31 January 2016

Spurgeon died 124 years ago today. B.H. Carroll's eulogy

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Your weekly Dose of Spurgeon
The PyroManiacs devote some space each weekend to highlights from the lifetime of works from the Prince of Preachers, Charles Haddon Spurgeon.  The following memorial address was given by B.H. Carroll, founder of Southwestern Baptist Theological Seminary, on the first Sunday in February, 1892.

Hebrews 11:4

Last Sunday Night at Mentone France, there died The Greatest Man of Modern Times.

If every crowned head in Europe had died that night, the event would not be so momentous as the death of this one man! Nay more, if every member of every reigning dynasty had died in one night, it would not have attracted so much attention as this man's death.

On earth perhaps, yes—but in the universe, no.

The more thickly-peopled worlds beyond this outnumber the population of this planet as the stars and sands and forest leaves outnumber the houses of men. And these people, above and below, were more moved at Spurgeon's death, than if all kings had died. Moreover, their interest is without affectation. There is sincerity after death. With them there is no stereotyped grief or joy. No perfunctory condolence of congratulation. No official crape or festoons. No hirelings to mourn or hurrah. Napoleon's return from Elba, LaFayette's visit to America, Washington's and Jackson's tours through the States—were all thrilling pageants, but it has not entered into the heart of man to conceive the glory of Spurgeon's return to the bosom of his God, and his welcome beyond the stars. At the depot of death, God's chariot met him as a kingly guest, and a convoy of angels escorted him home. Cherubim hovered over him and Seraphim flamed before him. The bended heavens stooped to meet him.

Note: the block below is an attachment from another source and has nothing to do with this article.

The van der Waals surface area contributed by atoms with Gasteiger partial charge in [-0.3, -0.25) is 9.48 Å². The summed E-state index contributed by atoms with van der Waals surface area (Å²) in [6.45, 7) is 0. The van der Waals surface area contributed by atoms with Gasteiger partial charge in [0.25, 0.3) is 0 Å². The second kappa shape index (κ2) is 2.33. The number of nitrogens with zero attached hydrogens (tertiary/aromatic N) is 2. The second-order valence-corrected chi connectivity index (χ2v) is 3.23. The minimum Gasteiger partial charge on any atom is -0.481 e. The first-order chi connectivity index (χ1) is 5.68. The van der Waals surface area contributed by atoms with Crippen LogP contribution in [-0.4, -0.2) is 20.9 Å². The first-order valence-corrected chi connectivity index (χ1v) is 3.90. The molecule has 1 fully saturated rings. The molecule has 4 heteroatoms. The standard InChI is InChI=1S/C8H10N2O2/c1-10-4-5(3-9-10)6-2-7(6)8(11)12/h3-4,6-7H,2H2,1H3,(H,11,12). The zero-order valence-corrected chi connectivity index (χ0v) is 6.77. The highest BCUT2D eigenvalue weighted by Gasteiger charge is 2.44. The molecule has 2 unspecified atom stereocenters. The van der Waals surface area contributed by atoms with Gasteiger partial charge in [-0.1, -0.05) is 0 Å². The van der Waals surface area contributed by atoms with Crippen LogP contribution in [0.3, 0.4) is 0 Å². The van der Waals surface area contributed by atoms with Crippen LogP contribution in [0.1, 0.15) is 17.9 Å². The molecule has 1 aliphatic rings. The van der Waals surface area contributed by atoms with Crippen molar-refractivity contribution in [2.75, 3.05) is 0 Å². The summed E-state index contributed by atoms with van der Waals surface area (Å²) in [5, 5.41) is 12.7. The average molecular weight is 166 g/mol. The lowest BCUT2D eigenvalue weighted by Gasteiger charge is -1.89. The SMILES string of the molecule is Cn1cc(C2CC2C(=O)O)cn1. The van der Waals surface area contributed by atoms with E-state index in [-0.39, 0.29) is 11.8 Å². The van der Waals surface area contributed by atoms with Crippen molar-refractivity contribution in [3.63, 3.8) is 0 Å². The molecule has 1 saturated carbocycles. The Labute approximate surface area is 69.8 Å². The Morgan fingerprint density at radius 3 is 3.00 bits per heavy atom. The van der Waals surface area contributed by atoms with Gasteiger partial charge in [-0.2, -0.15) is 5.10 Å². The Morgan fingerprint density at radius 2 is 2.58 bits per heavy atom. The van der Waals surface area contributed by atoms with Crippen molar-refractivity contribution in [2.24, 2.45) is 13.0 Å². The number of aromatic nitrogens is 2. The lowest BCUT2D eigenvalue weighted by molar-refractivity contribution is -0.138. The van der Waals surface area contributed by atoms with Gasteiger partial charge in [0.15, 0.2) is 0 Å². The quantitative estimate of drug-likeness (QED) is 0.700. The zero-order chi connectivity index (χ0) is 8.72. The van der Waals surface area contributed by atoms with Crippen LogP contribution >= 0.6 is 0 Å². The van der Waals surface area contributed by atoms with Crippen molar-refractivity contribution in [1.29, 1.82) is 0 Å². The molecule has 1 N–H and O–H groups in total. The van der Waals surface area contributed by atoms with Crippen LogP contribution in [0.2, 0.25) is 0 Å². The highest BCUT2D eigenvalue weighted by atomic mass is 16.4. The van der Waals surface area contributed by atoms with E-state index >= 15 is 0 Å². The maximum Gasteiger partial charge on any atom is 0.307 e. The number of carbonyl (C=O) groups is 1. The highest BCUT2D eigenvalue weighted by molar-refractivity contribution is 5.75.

"Lift up your heads, O, ye gates
— and be ye lifted up ye everlasting doors"
— and let the child of glory come in.

And who are these, like clouds of doves from the windows of heaven, that fly to greet him? These are his spiritual children, begotten unto God through his ministry, out of every nation and tribe and kindred. From the British Isles, from America, from the Australian bush, from the Islands of the sea, "from Africa's torrid climes," and "Greenland's icy mountains," "from India's coral strand," from the pine-clad mountains of Scandinavia, and bleak Nova Zembla, they had gone up before him and were waiting and watching for him.
The ends of the earth were there, not only geographically but morally. There met him the drunkard and the debauchee, there the society-banned harlot, there the "ticket-of-leave" convict and the red-handed murderer, there the children of poverty and hereditary vice, there the converts from infidelity, "that caries of the intellect," there the whilom worshipers of Moloch and ghastly Mammon, these all rescued by his instrumentality as "brands from the burning," and now whiter than snow, and absolved and shrived from sin, free, "redeemed, regenerated, and disenthralled." And who can tell their welcome? And who can measure his shout of exultation: "Ye are my crown of rejoicing."

See the sower. See him "that went forth weeping, bearing precious seed," now coming "with rejoicing, bringing his sheaves with him." Oh, the sheaves of golden grain, the multitude of sheaves! When before, and oh my soul, when again will the angels shout such a harvest home? How does he pluck and appropriate the promise "they that be wise shall shine as the firmament, and they that turn many to righteousness as the stars forever"?